This inference came to light in a collaborative study on the sloth bear distribution in Bhadra Tiger Reserve in Karnataka by the Wildlife Conservation Society-India Program, the Centre for Wildlife Studies and the University of Florida-Gainesville.
The researchers believe this finding, published in this edition of the Journal of Applied Ecology, has important implications for wildlife conservation as sign surveys offer a cheaper data source for occupancy models compared to direct detection methods.
The study, based on data from a long-term ecological study of tigers led by Wildlife Conservation Society scientist Ullas Karanth, provides the first rigorous comparison of two methods i.e. sign surveys and camera trap survey to estimate proportion of habitat occupied by the sloth bear.
“The bears, which are solitary animals endemic to southern Asia, were chosen as a study species because they offer clear advantages in ensuring no false positive detections,” an official statement quoting lead author of the paper Arjun Srivathsa as saying.
“Photo-captures of sloth bears and from camera-trap surveys and indirect signs of the species are unmistakable,” he said.
Occupancy estimated from sign surveys of fresh scat and tracks made by sloth bears along forest trails were compared with camera trap captures of bears.
Interestingly, both sources of data produced nearly identical results.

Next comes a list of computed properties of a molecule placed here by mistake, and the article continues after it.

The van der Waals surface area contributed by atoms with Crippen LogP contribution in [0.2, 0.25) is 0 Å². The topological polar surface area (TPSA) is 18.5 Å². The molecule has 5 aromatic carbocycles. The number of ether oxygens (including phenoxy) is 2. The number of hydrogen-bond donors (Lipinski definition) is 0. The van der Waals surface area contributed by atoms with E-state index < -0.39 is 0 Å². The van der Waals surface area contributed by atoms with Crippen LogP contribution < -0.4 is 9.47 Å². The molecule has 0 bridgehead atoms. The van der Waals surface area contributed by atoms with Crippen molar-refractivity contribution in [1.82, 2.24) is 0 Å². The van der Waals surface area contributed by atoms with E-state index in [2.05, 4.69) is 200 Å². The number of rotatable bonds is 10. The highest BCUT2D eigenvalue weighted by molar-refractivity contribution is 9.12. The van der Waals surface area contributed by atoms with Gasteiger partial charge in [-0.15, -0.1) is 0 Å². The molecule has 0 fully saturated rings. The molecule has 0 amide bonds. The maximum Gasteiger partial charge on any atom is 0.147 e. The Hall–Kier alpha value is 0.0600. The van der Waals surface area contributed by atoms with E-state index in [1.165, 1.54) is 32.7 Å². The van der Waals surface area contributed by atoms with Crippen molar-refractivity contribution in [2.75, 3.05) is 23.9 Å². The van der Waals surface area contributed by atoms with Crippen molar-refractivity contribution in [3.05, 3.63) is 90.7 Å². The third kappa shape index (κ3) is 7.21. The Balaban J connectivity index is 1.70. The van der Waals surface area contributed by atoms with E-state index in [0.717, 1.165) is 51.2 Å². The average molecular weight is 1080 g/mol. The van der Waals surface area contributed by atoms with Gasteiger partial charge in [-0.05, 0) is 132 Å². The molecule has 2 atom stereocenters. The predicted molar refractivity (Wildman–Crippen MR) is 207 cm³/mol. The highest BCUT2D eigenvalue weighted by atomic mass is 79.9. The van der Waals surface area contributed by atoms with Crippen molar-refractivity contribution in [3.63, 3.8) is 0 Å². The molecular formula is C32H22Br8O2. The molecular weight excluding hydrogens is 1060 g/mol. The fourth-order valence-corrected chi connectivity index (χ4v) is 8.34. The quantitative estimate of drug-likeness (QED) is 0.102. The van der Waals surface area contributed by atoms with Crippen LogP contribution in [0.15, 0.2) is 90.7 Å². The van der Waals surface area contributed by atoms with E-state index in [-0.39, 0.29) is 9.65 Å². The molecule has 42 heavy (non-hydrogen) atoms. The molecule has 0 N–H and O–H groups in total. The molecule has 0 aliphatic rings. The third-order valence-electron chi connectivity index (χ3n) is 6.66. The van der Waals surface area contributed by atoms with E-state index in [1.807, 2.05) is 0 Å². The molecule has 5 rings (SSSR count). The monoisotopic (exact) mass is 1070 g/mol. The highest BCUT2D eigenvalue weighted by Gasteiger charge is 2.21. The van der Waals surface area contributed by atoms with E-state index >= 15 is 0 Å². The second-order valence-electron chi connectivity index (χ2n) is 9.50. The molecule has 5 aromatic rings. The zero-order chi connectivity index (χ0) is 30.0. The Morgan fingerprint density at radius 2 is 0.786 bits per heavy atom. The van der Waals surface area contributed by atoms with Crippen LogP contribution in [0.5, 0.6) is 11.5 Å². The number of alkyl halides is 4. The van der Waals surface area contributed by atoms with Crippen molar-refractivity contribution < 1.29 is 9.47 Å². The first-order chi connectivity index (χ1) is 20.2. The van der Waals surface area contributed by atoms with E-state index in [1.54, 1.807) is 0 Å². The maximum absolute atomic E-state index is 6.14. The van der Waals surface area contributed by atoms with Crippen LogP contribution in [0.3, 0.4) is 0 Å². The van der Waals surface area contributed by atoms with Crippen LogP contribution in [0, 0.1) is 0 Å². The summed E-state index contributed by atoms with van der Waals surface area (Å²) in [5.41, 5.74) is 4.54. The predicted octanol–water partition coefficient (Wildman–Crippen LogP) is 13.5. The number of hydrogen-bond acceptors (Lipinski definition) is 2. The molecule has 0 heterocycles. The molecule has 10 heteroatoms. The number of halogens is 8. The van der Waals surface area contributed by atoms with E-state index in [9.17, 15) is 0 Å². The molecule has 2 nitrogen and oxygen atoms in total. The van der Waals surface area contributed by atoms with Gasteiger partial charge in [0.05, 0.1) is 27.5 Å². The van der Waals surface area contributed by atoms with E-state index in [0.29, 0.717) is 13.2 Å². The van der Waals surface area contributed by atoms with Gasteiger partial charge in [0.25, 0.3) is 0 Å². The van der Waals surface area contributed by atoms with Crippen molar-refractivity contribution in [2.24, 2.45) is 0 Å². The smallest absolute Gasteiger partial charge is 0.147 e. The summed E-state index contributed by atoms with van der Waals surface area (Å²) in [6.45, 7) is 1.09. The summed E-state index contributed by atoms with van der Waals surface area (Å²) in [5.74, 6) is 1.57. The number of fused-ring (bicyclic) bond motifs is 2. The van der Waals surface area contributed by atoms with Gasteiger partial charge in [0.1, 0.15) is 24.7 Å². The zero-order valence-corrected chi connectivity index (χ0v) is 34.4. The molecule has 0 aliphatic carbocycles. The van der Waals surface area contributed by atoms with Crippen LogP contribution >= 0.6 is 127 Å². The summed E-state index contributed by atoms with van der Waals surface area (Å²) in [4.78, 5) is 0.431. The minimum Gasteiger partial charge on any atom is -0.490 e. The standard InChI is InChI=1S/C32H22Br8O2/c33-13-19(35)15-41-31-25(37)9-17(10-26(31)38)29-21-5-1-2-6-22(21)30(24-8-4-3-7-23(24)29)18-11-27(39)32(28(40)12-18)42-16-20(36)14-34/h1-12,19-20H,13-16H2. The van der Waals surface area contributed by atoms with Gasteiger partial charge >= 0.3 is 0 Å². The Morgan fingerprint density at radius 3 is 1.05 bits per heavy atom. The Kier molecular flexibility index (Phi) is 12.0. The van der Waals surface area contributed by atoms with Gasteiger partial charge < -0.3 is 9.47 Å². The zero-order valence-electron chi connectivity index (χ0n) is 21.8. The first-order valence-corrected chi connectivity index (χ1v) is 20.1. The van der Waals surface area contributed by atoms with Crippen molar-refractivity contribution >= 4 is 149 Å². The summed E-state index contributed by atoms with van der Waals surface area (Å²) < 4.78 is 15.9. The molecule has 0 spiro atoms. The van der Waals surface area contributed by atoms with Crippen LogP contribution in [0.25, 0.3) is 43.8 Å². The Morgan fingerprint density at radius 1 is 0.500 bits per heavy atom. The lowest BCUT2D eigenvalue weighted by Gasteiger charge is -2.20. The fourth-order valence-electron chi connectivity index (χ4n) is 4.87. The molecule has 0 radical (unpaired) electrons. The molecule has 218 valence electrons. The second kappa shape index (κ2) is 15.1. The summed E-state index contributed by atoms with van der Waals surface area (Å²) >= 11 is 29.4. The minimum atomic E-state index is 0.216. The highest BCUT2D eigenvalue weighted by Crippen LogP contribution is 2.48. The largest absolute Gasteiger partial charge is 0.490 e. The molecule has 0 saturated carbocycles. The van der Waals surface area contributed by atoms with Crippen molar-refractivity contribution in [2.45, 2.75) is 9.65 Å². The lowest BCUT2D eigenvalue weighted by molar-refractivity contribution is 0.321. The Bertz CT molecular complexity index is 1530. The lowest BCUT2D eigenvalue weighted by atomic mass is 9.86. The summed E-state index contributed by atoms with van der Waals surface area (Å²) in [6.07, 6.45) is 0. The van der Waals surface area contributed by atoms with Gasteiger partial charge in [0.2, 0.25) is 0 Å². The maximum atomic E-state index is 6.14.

About 57 percent of the area was found to be occupied by sloth bears and this habitat choice was shown to be governed by forest cover and type and terrain ruggedness.
“This study demonstrates the importance of using rigorous statistical methods in surveys of rare and elusive species to optimise the quality of results as well as efficiently use substantial investments being made in such surveys now,a coauthor K. Ullas Karanth said.
Occupancy models are used to assess where the species occur and why and the status of rare and threatened wildlife to guide conservation interventions.
To estimate detection probability, these models can use field data from direct sightings of animals or from camera trap photo “captures”.
Such direct surveys, however, involve greater cost and effort, say the researchers.
Wildlife scientists, therefore, often opt to employ surveys of animal signs such as scat or tracks which are more abundant and easier to find.